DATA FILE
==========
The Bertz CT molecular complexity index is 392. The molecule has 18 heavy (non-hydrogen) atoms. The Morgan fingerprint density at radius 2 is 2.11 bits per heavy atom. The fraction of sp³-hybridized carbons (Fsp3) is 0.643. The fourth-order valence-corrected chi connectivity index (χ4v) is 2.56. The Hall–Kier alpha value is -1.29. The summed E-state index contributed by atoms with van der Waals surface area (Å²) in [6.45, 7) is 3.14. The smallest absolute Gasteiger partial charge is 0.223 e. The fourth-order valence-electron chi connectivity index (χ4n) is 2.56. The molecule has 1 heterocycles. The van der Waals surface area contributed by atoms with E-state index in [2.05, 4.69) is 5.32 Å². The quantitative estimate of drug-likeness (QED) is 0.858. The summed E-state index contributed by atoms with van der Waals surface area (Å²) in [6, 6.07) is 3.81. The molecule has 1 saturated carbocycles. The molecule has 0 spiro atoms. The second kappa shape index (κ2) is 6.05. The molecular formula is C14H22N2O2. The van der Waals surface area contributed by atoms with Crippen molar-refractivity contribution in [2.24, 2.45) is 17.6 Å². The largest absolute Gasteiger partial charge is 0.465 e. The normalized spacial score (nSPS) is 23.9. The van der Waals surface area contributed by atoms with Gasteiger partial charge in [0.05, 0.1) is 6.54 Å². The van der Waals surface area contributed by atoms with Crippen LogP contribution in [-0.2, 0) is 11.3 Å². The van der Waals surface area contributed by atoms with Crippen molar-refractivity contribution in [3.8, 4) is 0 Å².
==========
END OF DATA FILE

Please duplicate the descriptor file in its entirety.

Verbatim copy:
The Bertz CT molecular complexity index is 392. The molecule has 18 heavy (non-hydrogen) atoms. The Morgan fingerprint density at radius 2 is 2.11 bits per heavy atom. The fraction of sp³-hybridized carbons (Fsp3) is 0.643. The fourth-order valence-corrected chi connectivity index (χ4v) is 2.56. The Hall–Kier alpha value is -1.29. The summed E-state index contributed by atoms with van der Waals surface area (Å²) in [6.45, 7) is 3.14. The smallest absolute Gasteiger partial charge is 0.223 e. The fourth-order valence-electron chi connectivity index (χ4n) is 2.56. The molecule has 1 heterocycles. The van der Waals surface area contributed by atoms with E-state index in [2.05, 4.69) is 5.32 Å². The quantitative estimate of drug-likeness (QED) is 0.858. The summed E-state index contributed by atoms with van der Waals surface area (Å²) in [6, 6.07) is 3.81. The molecule has 1 saturated carbocycles. The molecule has 0 spiro atoms. The second kappa shape index (κ2) is 6.05. The molecular formula is C14H22N2O2. The van der Waals surface area contributed by atoms with Crippen molar-refractivity contribution in [2.24, 2.45) is 17.6 Å². The largest absolute Gasteiger partial charge is 0.465 e. The normalized spacial score (nSPS) is 23.9. The van der Waals surface area contributed by atoms with Gasteiger partial charge in [0.05, 0.1) is 6.54 Å². The van der Waals surface area contributed by atoms with Crippen LogP contribution in [-0.2, 0) is 11.3 Å². The van der Waals surface area contributed by atoms with Crippen molar-refractivity contribution in [3.8, 4) is 0 Å².